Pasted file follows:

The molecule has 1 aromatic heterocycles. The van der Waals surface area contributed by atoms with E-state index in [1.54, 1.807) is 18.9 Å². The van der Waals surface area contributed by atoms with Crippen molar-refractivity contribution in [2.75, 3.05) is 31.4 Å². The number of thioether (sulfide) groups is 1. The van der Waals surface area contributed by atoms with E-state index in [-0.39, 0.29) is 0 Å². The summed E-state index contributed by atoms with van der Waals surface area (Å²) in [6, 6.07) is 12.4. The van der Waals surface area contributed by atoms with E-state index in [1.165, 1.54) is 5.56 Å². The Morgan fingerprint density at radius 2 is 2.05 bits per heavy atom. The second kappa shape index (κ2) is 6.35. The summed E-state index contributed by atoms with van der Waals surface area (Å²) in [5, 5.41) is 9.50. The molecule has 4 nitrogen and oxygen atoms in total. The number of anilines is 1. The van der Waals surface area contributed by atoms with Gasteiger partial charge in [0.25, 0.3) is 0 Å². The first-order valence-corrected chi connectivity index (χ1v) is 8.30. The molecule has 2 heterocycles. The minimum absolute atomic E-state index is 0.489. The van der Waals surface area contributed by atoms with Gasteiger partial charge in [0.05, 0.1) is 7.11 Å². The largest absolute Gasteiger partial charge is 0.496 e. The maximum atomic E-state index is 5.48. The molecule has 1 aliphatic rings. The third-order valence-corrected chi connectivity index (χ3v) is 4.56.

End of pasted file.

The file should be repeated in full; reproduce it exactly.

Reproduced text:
The molecule has 1 aromatic heterocycles. The van der Waals surface area contributed by atoms with E-state index in [1.54, 1.807) is 18.9 Å². The van der Waals surface area contributed by atoms with Crippen molar-refractivity contribution in [2.75, 3.05) is 31.4 Å². The number of thioether (sulfide) groups is 1. The van der Waals surface area contributed by atoms with E-state index in [-0.39, 0.29) is 0 Å². The summed E-state index contributed by atoms with van der Waals surface area (Å²) in [6, 6.07) is 12.4. The van der Waals surface area contributed by atoms with E-state index in [1.165, 1.54) is 5.56 Å². The Morgan fingerprint density at radius 2 is 2.05 bits per heavy atom. The second kappa shape index (κ2) is 6.35. The summed E-state index contributed by atoms with van der Waals surface area (Å²) in [5, 5.41) is 9.50. The molecule has 4 nitrogen and oxygen atoms in total. The number of anilines is 1. The van der Waals surface area contributed by atoms with Gasteiger partial charge in [0.25, 0.3) is 0 Å². The first-order valence-corrected chi connectivity index (χ1v) is 8.30. The molecule has 2 heterocycles. The minimum absolute atomic E-state index is 0.489. The van der Waals surface area contributed by atoms with Gasteiger partial charge in [0.05, 0.1) is 7.11 Å². The largest absolute Gasteiger partial charge is 0.496 e. The maximum atomic E-state index is 5.48. The molecule has 1 aliphatic rings. The third-order valence-corrected chi connectivity index (χ3v) is 4.56.